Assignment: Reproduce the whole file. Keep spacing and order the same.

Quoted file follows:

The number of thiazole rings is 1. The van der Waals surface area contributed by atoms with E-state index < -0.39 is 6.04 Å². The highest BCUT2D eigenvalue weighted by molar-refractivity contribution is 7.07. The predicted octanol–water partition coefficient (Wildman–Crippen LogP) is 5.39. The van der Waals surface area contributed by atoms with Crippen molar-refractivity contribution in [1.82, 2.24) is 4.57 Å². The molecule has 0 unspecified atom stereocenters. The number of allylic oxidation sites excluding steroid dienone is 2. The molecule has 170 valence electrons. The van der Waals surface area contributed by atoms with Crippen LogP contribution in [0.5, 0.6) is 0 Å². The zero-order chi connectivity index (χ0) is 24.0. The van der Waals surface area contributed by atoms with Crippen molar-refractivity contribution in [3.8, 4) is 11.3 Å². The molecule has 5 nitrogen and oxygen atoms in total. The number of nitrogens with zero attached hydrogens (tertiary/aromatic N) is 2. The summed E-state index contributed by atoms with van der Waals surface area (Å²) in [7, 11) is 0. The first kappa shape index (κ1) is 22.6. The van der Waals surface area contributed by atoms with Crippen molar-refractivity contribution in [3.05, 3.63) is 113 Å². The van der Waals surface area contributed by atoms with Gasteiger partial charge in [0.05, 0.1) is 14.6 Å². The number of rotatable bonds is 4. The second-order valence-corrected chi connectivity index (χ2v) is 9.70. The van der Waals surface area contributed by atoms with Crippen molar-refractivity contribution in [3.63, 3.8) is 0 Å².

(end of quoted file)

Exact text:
The number of thiazole rings is 1. The van der Waals surface area contributed by atoms with E-state index < -0.39 is 6.04 Å². The highest BCUT2D eigenvalue weighted by molar-refractivity contribution is 7.07. The predicted octanol–water partition coefficient (Wildman–Crippen LogP) is 5.39. The van der Waals surface area contributed by atoms with Crippen molar-refractivity contribution in [1.82, 2.24) is 4.57 Å². The molecule has 0 unspecified atom stereocenters. The number of allylic oxidation sites excluding steroid dienone is 2. The molecule has 170 valence electrons. The van der Waals surface area contributed by atoms with Crippen LogP contribution in [0.5, 0.6) is 0 Å². The zero-order chi connectivity index (χ0) is 24.0. The van der Waals surface area contributed by atoms with Crippen molar-refractivity contribution in [3.8, 4) is 11.3 Å². The molecule has 5 nitrogen and oxygen atoms in total. The number of nitrogens with zero attached hydrogens (tertiary/aromatic N) is 2. The summed E-state index contributed by atoms with van der Waals surface area (Å²) in [7, 11) is 0. The first kappa shape index (κ1) is 22.6. The van der Waals surface area contributed by atoms with Crippen molar-refractivity contribution in [3.05, 3.63) is 113 Å². The van der Waals surface area contributed by atoms with Gasteiger partial charge in [0.05, 0.1) is 14.6 Å². The number of rotatable bonds is 4. The second-order valence-corrected chi connectivity index (χ2v) is 9.70. The van der Waals surface area contributed by atoms with Crippen molar-refractivity contribution in [3.63, 3.8) is 0 Å².